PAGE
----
Continued drought support unsustainable: English

21:42, Mar 11 2013
DRY TIMES: Rural communities reeling from drought conditions are likely to feel the pinch for years.

Farmers must adapt to the risk of increased droughts, with the Government unable to support them them continually, acting prime minister Bill English has warned.

Experts have been warning that the drought affecting most of New Zealand, said to be the worst in 70 years, will become a more-regular event in the future.

As the Government officially declares droughts in affected regions, it triggers financial support and funding for support groups.

Finance Minister English, standing in for John Key while he is visiting Latin America, said that while the Government was providing support now, this may not be sustainable if severe droughts became regular events.

"If there's going to be more droughts, more regularly, farming practices will simply have to adapt," he told TVNZ's Breakfast.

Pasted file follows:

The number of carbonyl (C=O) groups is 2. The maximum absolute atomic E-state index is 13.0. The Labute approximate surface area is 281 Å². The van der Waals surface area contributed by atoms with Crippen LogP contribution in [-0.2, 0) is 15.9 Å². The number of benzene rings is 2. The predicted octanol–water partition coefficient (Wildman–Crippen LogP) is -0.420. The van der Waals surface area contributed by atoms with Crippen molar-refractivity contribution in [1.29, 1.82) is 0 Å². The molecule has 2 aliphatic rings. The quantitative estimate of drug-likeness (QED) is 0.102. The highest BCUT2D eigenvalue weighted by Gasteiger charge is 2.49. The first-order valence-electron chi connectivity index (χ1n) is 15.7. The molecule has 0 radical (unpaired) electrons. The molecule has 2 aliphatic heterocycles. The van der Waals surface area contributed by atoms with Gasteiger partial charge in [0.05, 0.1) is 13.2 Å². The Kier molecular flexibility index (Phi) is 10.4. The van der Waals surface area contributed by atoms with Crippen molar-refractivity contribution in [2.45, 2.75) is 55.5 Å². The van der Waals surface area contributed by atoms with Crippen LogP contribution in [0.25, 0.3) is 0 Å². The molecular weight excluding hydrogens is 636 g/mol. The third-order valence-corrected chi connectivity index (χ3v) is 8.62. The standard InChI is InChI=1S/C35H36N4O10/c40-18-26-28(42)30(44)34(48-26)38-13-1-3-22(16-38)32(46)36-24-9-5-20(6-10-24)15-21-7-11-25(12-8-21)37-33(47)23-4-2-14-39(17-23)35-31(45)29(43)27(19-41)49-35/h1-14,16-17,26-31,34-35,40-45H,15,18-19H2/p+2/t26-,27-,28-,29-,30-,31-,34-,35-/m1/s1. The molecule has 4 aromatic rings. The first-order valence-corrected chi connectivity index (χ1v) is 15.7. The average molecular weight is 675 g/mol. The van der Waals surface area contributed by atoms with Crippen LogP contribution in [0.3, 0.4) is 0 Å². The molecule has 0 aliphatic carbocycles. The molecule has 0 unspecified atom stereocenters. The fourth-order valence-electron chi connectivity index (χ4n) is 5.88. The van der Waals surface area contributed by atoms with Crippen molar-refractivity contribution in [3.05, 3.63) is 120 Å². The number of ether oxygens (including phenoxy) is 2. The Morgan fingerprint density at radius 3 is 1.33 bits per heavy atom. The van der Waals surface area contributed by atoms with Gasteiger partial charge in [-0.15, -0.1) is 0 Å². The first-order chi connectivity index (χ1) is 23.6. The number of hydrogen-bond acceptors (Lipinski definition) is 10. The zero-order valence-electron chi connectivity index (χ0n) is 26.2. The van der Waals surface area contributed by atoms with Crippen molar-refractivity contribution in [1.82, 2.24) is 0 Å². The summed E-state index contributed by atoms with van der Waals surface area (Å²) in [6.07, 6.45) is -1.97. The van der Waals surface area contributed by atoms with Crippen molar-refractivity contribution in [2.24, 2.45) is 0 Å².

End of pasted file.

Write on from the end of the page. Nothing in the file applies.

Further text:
"We've got research in place for instance to find more drought resistant grasses and farmers have for years been adapting their management practices.

"That would have to continue because . . . Government simply can't support them to maintain practices in the face of continuous droughts, if that's what happens."

English denied the government assistance was supporting failing businesses in a way it would not do in other industries, with the measures now in place developed under the previous government.

"It's not supporting the business in terms of paying the bills for them, it's just dealing with those cases that are in extra hardship," he said.

"In fact if they showed up to WINZ looking for food vouchers or whatever, they would get it."

Bruce Wills, national president of Federated Farmers, said the industry had been dealing with wildly fluctuating weather for many years.

Wills said that in Hawkes Bay, where he farms, 2012 had been the wettest year in 60 years, while this year was the driest in 70 years.